Privacy International, one of the world's leading privacy organizations, last year released the results of a multi-year investigation into the shadowy world of the commercial surveillance industry. Dubbed "Big Brother Inc.," the investigation placed the spotlight on dozens of companies that specialize in covert surveillance technologies that are typically sold directly to governments and law enforcement agencies.
While governments in Asia and the Middle East have provided a ready market for technologies that can monitor Internet activities, Canada's new online surveillance legislation features provisions that appear to open the door to bringing such tools here.
The Privacy International investigation revealed that surveillance companies commonly promote virtually unlimited monitoring capabilities to governments and police agencies. For example, Italian-based Innova offers "solutions for the interception of any kind of protocols and IP-based communication, such as web browsing, email and web-mails, social networks, peer to peer communication, chat and videochat." Endace Accelerated, a New Zealand-based company, promotes the "power to see all for Government" and the U.K.-based Gamma Group offer "turnkey lawful interception projects" that includes SMS interception, speech identifying tools, and data retention.
In all, the investigation demonstrated how online surveillance has become a massive global industry that makes it easy for law enforcement agencies to implement surveillance capabilities.
Building surveillance capacity
Several Canadian companies, including B.C.-based Vineyard Networks, which specializes in Deep Packet Inspection of Internet traffic for lawful interception purposes, were included in the report. Yet more important than the Canadian surveillance industry is the potential market in Canada for surveillance technologies.
Most of the attention on the recent introduction of Internet surveillance legislation has focused on the mandatory disclosure of Internet and telephone subscriber information without court oversight. But just as troubling is the plan to create a massive new surveillance infrastructure within the Canadian Internet.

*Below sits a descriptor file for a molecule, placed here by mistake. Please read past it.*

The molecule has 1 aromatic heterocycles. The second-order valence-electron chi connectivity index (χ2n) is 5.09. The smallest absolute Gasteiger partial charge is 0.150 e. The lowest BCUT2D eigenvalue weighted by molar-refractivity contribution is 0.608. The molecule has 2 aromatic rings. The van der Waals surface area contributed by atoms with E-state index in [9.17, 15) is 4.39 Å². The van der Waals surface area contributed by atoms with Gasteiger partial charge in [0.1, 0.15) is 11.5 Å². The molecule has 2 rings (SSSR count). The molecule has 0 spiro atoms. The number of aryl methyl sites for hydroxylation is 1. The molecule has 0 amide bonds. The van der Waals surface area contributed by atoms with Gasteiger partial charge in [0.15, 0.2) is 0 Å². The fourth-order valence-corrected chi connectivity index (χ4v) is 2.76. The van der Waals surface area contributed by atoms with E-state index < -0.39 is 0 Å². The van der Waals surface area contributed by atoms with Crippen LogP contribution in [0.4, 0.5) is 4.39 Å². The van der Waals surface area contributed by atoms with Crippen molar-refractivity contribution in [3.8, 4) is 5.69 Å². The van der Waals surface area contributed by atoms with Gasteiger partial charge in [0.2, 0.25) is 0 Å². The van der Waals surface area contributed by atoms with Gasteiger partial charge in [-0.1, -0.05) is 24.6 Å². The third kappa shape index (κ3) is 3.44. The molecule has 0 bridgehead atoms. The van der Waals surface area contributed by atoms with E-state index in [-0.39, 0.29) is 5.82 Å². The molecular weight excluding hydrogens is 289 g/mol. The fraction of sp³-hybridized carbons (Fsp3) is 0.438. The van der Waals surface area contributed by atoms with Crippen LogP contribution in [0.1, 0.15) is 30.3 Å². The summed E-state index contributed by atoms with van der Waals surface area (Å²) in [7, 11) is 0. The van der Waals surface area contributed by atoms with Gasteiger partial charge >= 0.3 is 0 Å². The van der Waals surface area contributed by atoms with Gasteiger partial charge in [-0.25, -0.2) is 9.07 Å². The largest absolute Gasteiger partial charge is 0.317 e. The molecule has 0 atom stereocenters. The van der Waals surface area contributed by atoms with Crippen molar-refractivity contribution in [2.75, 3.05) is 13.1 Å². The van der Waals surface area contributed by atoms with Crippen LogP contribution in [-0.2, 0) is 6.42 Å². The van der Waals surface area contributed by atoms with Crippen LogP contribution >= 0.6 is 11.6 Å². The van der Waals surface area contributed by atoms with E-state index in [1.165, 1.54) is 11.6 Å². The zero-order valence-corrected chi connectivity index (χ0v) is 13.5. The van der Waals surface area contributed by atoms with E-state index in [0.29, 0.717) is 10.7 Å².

Bill C-30 requires Internet providers to acquire the ability to engage in multiple simultaneous interceptions and gives law enforcement the power to audit their surveillance capabilities. Should it take effect, the bill would create a new regulatory environment for Internet providers, requiring them to submit a report within months of the law taking effect describing their equipment and surveillance infrastructure.
Moreover, they would actively work with law enforcement to test their facilities for interception purposes and even provide the name of employees involved in interceptions to allow for possible RCMP background checks.
In addition to the surveillance requirements, the bill would also give the government the power to install its own equipment directly onto private Internet provider networks. Section 14(4) provides:
"The Minister may provide the telecommunications service provider with any equipment or other thing that the Minister considers the service provider needs to comply with an order made under this section."
This amounts to government power to decide what specific surveillance equipment must be installed on private Internet provider and telecom networks by allowing it to simply take over the Internet provider or telecom network and install its own equipment.
With ongoing doubts about the ability of Canadian Internet providers to pay the multi-million dollar costs associated with new surveillance equipment (and some speculation the government is prepared to provide tens of millions of dollars in assistance), the government may ultimately shift toward a model in which it buys the surveillance equipment and uses Section 14(4) to require the Internet providers to install it. If that is what the government has in mind, Bill C-30 will soon look like a giant Canadian "open for business" sign to Big Brother Inc.